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Pentagon cracks down after massive intel leaks in Teixeira case

The Pentagon said Wednesday it has tightened security to keep pace with the growing number of Defense Department facilities authorized to store and process classified information and provide guidance for the personnel who guard military secrets.

Secretary of Defense Lloyd Austin in April ordered a Pentagon-wide review of security procedures and policies after Air National Guard Airman 1st Class Jack Teixeira, 21, was accused of leaking dozens of classified and sensitive intelligence documents in a chatroom on the Discord social media platform. He is being held in detention after pleading not guilty to six counts of espionage last month.

In a June 30 memo, Mr. Austin said the Defense Department relies on a culture of trust and accountability from those who are granted access to Classified National Security Information — CNSI in Pentagon parlance.



While most Defense Department personnel handle classified material appropriately, “the review identified areas where we can improve accountability measures to prevent the compromise of CNSI, to include addressing insider threats,” Mr. Austin wrote in the memo.

The planned changes to procedures include increased levels of physical security; additional controls to ensure documents aren’t improperly removed, and the assignment of top-secret control officers to monitor users who deal with classified material.

On Wednesday, a senior Pentagon official briefed reporters on background on the 45-day review. She said safeguarding classified information can be challenging at military facilities with a range of security procedures, from the Pentagon to the Otis Air National Guard Base in Cape Cod, Mass. where Airman Teixeira was assigned.

The Defense Department’s growth “has underscored the need to have a comprehensive and evolving security-in-depth posture,” the official said. “We are no longer just talking about a small number of facilities primarily in intelligence community buildings.”

Following the Pentagon policy review, commanders will validate the need for their personnel to have access to Sensitive Compartmented Information (SCI) and ensure that those with a “need to know” have a valid non-disclosure agreement on file. It also directs the Defense Department to develop a centralized tracking system for all offices that hold military secrets.

“We needed to revalidate things like distribution lists and make sure we have appropriately modernized our requirements,” the Defense Department official said.

In past years, a service member with access to classified information might have gotten a security clearance and that would have been the end of it. Now, the Pentagon is stressing a process called “continuous vetting,” which involves regularly reviewing a cleared individual’s background to ensure they continue to meet security clearance requirements.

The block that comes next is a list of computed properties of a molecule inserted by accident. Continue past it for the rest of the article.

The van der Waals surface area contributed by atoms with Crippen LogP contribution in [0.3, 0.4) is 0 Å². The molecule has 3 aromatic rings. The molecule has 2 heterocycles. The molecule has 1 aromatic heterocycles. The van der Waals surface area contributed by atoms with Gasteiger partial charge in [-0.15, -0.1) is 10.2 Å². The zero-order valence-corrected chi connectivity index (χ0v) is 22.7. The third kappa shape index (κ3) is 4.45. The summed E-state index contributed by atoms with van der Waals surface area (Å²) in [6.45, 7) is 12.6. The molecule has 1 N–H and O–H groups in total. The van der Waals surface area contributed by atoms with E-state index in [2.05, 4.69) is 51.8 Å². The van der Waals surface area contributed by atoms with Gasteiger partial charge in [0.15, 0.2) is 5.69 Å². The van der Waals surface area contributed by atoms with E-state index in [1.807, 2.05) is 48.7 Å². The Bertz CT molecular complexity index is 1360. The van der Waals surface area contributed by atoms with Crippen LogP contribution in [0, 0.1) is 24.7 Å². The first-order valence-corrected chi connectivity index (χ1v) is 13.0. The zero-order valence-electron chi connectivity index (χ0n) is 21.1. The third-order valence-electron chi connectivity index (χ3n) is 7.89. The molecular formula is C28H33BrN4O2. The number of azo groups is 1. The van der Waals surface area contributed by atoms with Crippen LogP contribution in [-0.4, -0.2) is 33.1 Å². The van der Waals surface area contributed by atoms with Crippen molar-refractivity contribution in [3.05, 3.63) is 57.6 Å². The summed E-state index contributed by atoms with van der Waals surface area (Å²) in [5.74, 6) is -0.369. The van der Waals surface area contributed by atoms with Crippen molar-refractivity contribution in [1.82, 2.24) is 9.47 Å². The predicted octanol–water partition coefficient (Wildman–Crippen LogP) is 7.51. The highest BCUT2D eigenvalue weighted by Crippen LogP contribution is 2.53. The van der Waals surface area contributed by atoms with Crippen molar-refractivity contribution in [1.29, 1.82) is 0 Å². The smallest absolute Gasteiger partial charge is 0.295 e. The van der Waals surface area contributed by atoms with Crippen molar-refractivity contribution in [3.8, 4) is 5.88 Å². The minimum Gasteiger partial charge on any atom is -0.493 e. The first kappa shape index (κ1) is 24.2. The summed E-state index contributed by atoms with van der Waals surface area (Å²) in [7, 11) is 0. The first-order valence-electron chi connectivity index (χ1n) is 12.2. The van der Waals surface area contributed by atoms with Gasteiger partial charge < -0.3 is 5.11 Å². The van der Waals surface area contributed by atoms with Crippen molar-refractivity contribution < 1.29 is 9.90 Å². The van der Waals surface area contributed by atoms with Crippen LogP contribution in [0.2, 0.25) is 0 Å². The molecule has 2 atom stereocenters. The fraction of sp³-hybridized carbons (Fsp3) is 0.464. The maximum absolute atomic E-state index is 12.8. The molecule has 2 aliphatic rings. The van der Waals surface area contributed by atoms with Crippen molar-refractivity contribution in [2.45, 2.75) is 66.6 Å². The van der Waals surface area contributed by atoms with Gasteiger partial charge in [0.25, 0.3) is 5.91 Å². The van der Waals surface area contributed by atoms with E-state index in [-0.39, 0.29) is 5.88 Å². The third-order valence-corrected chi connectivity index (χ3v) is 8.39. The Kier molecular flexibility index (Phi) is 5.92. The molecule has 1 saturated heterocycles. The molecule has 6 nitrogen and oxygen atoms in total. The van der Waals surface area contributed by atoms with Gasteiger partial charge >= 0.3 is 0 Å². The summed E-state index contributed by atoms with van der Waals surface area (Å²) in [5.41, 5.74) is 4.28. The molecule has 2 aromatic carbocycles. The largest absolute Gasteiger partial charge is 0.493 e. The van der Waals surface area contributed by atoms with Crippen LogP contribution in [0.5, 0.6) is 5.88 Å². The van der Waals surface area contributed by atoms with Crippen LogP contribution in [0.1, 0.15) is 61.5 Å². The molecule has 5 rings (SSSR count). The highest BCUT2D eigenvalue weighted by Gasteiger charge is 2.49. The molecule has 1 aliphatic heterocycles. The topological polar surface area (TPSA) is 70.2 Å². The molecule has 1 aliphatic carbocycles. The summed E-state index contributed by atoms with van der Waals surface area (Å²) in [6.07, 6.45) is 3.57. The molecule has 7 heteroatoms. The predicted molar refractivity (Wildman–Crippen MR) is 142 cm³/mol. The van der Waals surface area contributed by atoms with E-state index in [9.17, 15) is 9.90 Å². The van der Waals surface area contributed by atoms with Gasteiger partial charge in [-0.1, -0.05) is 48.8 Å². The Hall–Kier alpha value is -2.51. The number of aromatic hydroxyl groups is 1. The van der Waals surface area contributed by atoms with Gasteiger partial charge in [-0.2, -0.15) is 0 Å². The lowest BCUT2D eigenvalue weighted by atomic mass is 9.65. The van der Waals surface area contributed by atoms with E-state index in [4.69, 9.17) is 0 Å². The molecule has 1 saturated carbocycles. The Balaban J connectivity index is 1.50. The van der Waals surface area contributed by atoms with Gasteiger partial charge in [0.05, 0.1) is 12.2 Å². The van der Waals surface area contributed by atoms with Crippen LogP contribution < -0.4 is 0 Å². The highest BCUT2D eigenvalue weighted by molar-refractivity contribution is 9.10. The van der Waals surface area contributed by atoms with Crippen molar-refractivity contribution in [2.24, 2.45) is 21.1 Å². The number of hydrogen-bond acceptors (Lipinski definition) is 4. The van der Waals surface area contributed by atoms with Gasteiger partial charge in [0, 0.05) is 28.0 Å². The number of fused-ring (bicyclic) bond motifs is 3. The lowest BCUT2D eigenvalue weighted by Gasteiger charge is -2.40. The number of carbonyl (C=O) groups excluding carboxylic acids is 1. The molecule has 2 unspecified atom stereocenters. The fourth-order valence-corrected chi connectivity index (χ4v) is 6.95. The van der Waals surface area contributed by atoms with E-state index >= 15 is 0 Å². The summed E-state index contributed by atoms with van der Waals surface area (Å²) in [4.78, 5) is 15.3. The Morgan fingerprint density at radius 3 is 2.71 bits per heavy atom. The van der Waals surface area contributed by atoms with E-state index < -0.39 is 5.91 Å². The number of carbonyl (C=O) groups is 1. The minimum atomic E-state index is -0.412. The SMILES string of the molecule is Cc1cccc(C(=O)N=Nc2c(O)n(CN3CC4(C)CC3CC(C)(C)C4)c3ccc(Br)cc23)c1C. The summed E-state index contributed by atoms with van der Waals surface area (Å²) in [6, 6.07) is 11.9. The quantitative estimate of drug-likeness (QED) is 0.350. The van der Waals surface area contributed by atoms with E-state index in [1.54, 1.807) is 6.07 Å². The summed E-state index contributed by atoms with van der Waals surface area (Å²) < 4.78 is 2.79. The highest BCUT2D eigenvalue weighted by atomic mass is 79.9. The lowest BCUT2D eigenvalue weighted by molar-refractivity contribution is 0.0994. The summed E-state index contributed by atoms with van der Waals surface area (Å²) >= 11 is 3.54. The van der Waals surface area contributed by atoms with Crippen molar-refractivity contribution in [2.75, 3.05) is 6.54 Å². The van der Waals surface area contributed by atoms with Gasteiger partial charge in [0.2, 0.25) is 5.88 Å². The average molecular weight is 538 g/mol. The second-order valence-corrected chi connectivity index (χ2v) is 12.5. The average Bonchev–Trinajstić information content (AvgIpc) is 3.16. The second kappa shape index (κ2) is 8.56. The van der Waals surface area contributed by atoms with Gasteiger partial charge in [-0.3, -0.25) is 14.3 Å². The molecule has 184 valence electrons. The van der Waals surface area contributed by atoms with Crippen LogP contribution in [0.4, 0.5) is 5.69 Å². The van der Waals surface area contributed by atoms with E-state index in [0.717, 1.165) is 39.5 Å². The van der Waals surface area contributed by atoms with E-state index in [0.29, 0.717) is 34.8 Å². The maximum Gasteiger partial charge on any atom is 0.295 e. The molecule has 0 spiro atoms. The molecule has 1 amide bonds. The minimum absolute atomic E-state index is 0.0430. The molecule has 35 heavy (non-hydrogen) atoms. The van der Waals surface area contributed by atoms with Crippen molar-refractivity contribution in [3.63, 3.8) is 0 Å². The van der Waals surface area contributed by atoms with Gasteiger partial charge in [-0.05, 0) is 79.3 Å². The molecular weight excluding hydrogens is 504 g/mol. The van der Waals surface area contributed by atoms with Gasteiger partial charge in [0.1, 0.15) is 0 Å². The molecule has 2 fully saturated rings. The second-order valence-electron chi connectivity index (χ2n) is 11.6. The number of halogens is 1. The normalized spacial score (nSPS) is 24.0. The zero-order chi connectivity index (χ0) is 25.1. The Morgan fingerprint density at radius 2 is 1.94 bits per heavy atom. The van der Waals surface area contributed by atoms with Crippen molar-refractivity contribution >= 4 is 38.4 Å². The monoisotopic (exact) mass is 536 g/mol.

Following the review, the Pentagon says it will work more closely with security managers at the local level to help them monitor personnel who have access to classified information.

Mr. Austin also ordered security officials at the Pentagon to provide him with quarterly updates on the progress of the security review.

Federal prosecutors said Airman Teixeira, who worked as a cyber transport systems specialist at the Otis Air Guard base, began sharing military secrets in January 2022, first by copying down classified information and later transcribing it to the Discord site. He later posted images to the social media platform that bore classified markings like “SECRET” and “TOP SECRET.”

He was not stopped even after being reportedly warned about accessing information that had nothing to do with his job. The leaks continued for more than a year until his arrest in April 2023, officials with the U.S. Attorney’s Office said.

“Based on my training and experience, I know that to acquire his security clearance, Teixeira would have signed a lifetime binding non-disclosure agreement in which he would have had to acknowledge that the unauthorized disclosure of protected information could result in criminal charges,” an FBI agent wrote in the criminal complaint filed against him.

Airman Teixeira was indicted last month in Boston on six counts of willful retention and transmission of classified information relating to the national defense. He remains in federal custody after U.S. District Magistrate Judge David H. Hennessy granted the U.S. government’s motion for detention. 

He is facing 10 years in prison and a $250,000 fine. 

An estimated 4 million people hold U.S. security clearances, according to a 2017 report from the Office of the Director of National Intelligence. Of those, roughly 1.3 million are cleared to access top-secret information, the Associated Press reported.



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